Despite my practicality, I miss them. The space in the sky is surprisingly empty now. No arthritic fingers to catch the wind, no elbows or crooks for nest-building birds. It’s quieter too.
That may be why, in part, I paint trees. As memorials to all they’ve seen and all they have held in their arms and nestled in their shadows.
Out here in the Great Wide Open, opportunities to show artwork are few and far between.
It’s up to us to create our own spaces.
This past weekend was the perfect opportunity to hold a Pop-up gallery; a short-term one-time shot-in-the-dark event designed to call attention to the work I’ve been piling up over the last long while.
The Geneva Rural Living Expo! had a space just right for my needs; across from a furnace guy, next to a garden business and just down the way from a window guy, a lady selling homemade noodles and the Boy Scouts of America booth.
It wasn’t fancy. Instead of cheap wine and stale crackers patrons wandered by with Walking Tacos or egg salad sandwiches from the food stand. Nonetheless we had some terrific conversations about art and I came home with less than I started out with.
Many thanks to John and Sue, Sharon and Cecil, Brandy, and so many others for stopping by
P Scarborough’s Rural Living Pop-Up Gallery and gabbing with me. Your questions and observations were stimulating.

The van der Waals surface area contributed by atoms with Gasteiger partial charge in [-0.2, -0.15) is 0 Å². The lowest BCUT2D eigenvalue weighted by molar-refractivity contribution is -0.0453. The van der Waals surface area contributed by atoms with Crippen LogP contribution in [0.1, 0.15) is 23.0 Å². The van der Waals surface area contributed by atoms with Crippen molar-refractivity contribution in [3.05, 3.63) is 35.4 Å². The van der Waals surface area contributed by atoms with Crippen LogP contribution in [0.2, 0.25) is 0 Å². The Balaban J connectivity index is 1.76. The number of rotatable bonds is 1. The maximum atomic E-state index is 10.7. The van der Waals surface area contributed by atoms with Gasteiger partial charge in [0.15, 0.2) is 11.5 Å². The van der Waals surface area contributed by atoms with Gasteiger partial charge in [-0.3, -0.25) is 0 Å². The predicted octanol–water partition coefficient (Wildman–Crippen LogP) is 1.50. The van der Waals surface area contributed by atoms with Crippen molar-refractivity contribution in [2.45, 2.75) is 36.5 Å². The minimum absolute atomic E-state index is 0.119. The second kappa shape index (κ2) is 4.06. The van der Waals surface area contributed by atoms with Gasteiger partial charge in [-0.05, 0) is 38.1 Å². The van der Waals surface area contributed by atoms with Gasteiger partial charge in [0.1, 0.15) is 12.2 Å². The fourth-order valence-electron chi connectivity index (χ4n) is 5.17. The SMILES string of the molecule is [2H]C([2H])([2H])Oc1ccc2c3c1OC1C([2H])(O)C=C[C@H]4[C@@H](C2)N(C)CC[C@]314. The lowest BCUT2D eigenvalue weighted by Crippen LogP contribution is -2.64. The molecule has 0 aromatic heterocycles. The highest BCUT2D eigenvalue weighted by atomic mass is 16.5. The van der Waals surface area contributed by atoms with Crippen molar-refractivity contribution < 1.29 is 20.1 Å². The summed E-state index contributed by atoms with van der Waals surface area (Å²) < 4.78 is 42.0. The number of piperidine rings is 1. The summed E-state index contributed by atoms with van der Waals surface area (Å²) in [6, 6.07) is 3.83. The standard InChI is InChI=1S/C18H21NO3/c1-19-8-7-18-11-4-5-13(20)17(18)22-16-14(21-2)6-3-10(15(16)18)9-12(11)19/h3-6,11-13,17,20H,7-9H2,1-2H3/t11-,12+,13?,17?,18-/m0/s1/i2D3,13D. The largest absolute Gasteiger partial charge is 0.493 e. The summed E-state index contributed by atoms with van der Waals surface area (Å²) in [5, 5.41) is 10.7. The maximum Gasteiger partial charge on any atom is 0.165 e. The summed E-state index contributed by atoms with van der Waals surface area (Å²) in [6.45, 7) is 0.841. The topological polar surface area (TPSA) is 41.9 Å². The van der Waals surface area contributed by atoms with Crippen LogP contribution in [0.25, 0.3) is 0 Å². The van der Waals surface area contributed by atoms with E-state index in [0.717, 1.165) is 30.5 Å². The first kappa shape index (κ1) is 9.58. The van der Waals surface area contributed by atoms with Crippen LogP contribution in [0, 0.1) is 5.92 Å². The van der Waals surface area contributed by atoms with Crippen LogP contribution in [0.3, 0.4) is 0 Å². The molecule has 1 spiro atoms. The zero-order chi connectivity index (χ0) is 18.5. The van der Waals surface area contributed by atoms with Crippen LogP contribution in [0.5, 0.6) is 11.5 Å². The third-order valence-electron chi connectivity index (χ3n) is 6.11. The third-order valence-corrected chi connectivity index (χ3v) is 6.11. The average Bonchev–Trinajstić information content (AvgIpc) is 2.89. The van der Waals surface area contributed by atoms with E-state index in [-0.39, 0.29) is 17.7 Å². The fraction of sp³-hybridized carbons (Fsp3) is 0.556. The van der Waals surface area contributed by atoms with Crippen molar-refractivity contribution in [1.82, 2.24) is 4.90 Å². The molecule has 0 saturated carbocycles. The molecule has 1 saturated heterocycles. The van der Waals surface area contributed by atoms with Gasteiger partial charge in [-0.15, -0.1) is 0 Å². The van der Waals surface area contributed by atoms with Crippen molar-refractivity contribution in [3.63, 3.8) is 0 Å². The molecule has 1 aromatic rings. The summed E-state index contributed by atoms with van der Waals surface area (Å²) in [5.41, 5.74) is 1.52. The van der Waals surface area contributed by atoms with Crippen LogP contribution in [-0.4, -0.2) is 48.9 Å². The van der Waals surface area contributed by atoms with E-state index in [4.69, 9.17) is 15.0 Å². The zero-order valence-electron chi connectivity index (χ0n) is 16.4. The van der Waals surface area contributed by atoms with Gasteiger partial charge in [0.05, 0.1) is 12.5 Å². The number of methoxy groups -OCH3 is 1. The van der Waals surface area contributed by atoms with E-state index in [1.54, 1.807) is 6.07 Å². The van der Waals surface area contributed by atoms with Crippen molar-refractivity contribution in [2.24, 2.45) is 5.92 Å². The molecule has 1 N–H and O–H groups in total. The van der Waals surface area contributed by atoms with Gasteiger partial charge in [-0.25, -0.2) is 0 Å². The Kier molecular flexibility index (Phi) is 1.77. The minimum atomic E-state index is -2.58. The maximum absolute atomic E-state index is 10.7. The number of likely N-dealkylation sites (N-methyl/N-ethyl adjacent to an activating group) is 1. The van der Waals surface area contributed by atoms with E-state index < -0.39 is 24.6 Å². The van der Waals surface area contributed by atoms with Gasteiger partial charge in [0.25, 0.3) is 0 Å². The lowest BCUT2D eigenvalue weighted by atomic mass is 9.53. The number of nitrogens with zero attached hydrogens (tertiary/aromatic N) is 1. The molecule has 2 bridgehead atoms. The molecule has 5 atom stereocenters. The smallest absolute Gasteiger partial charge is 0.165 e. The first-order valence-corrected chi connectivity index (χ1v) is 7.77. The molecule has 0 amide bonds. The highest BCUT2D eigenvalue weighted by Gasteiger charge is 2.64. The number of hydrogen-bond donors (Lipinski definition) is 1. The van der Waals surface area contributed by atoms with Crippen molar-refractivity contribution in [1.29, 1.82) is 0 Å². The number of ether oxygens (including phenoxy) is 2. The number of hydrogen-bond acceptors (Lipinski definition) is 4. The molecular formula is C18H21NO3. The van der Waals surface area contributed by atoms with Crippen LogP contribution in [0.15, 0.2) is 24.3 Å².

Hanging out there reminded why I love living here. And who knows? There may be a pop-up coming just in time for sidewalk sales.
One of the finest bits of advice I’ve ever been given was a moment of silence accompanied by a shrug. That came to mind this week while I’ve been pondering how to show you the wonders of mixing your own amazing greens.
My initial idea was to whip up a bunch of recipes for you. A cool green for distant trees, a warm green for foliage in the foreground, greens for shadows and sunlight and everything in between, multiplied by the number of seasons…
I'd mix glob of this, a dab of that, add a molecule or two of another, and wow you with my amazing-ness.
Have you noticed on Facebook, or the internet in general that there are jillions (at least) of artists of one sort or another who promise you 3 Easy Ways to Get Started! Or 10 Steps to Success! Or How To Make Skies / Water / Bright color / Dull Color / Singing Color / Cows / Chickens / People in Only One Afternoon!!!
And what does that have to do with a shrug??
During the halcyon days of taking workshops and classes and scouring magazine articles that had the answers, I had the pleasure of visiting with an artist I admired so very much.
Something Much Admired Artist said stopped me in my tracks. What he was doing, whatever it was, differed from what the workshop/magazine/class gurus assured me would lead to certain success.
Armed with deep knowledge gleaned from the pages of a how-to art magazine, I stated: "So-and-So says to do it this way."
He smiled thoughtfully and shrugged his shoulders. Which surprised me. It took a day or two before I recognized the power of that shrug. In a kind, knowing way, Much Admired Artist was giving me space to learn on my own. To learn there is no recipe, no 3 easy steps. He left it up to me to figure out what my questions were, and more importantly what the answers might be.
I hope Much Admired Artist’s shrug will inspire you to find your own answers. Cook up your own recipe.
Find some quiet time all by yourself, hours of it. With no other plan in mind except to learn about green, open up some tubes of:
Warm blue, cool blue. Warm yellow. Cool yellow. Warm red, cool red. White.